The field of computational life sciences can and should invest today in the development of quantum algorithms to take advantage of the short-term improvements and long-term transformative potential of quantum technology.
Advances in technology have always led to breakthroughs in medicine. Robert Hooke’s detailed drawings of cells relied on his compound microscope, and the development of the COVID-19 vaccine relied on computer-powered genetic research. The arrival of quantum technology will likely lead to another significant revolution in medical science, impacting the art of the possible in life sciences and biological research.
Quantum computing is one of many subfields of quantum information science (QIS), which take advantage of quantum mechanics to enhance existing technologies and enable new ones. In particular, quantum computers should make it possible to model certain large complex systems more accurately, more efficiently or, in some cases, more quickly. They show great promise as optimization tools or as engines for simulating very small things such as the interactions between individual amino acids. For health, life and medical sciences to be among the first areas to benefit from the coming advances in paradigm-shifting technology, experts in these fields – biologists, chemists, vaccinologists, etc. – must start today in prototypes of quantum applications.
A promising technology, still in its infancy
To realize the full potential of quantum computing, its hardware must be improved and scaled. In short, the quantum hardware available today consists of prototypes with less than 1000 quantum bits or qubits, the analog of the bits used in non-quantum (eg, classical) computers. Tech giants, small startups, government labs, and universities are now exploring how to make better hardware. Some research groups predict that they will exceed one million qubits as early as 2030. A quantum computer of this size will enable what is called “large-scale” quantum computing.
Since quantum computing is based on different mathematical principles than classical computers – probabilistic as opposed to deterministic – new software must also be created to manage and use it. Fortunately, quantum software and algorithms can be designed and even tested without the need for mature quantum hardware. In some cases, this is accomplished through rigorous mathematical proofs. In others, the algorithm can be tested on prototype hardware available today, or run on a simulation of a quantum computer on a classical machine. Many organizations, including Oak Ridge National Labs, have devoted time and resources to creating versatile software that can scale alongside hardware.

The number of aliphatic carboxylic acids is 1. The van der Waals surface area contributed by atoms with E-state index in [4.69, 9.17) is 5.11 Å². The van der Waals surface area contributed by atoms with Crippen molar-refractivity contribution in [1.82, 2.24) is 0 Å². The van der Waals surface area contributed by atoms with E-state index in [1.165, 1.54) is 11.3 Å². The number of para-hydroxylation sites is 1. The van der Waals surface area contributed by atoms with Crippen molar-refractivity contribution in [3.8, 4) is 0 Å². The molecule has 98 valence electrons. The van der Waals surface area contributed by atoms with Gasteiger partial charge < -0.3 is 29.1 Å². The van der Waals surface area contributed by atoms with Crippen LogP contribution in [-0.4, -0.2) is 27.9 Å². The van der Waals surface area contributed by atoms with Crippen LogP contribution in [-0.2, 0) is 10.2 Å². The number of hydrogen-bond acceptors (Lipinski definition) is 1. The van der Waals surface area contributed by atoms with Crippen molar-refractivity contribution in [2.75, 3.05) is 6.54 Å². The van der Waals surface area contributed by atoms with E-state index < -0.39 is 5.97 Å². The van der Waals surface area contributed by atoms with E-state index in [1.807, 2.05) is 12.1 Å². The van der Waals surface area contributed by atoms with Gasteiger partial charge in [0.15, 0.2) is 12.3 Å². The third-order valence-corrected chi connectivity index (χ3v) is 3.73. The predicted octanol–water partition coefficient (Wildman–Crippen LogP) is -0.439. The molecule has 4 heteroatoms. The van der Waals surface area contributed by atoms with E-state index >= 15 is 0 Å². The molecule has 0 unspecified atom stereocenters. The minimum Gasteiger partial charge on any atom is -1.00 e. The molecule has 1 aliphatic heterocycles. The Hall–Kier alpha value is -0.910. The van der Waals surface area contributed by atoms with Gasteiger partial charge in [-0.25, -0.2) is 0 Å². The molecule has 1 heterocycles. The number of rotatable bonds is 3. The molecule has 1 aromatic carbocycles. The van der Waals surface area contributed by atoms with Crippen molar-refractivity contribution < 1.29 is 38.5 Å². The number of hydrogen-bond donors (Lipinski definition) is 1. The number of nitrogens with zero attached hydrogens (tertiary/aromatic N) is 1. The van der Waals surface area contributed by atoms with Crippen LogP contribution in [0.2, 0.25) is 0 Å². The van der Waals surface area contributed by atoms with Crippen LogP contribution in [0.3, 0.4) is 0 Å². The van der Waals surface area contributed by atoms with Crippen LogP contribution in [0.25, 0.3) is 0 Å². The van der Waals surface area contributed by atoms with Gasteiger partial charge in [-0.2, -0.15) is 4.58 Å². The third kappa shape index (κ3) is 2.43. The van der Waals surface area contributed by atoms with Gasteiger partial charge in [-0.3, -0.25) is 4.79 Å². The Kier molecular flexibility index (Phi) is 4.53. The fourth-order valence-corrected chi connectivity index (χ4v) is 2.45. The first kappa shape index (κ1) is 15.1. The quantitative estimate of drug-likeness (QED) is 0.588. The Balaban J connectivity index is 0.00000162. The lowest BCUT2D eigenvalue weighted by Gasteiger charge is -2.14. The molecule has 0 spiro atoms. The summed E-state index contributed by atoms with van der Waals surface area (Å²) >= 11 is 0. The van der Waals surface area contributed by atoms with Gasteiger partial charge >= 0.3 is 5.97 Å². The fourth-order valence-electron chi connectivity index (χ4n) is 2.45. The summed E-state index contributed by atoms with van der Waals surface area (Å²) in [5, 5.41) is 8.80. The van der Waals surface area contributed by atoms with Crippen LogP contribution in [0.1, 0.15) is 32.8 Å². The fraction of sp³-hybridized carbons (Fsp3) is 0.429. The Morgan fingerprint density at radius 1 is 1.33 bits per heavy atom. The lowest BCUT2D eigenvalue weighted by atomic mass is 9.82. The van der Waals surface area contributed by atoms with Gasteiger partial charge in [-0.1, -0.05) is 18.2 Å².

Reinventing the future workforce
Hardware and software, however, are only part of what is needed to develop custom-designed quantum computers to solve our world’s most pressing problems. QIS researchers often lack the domain knowledge needed to apply quantum computing to other fields. For health sciences to benefit from what will be available in 2030, biologists, geneticists, vaccinologists and other medical researchers must ensure that their knowledge is shared with teams of quantum experts. The best quantum computer in the world will not be able to help a biologist design the next mRNA vaccine if a biologist is not familiar with quantum algorithms; this general lack of exposure to quantum computing is perhaps one of the biggest obstacles facing QIST as a whole, but it is one that can be overcome with interdisciplinary teams.
How to get started with Quantum for Health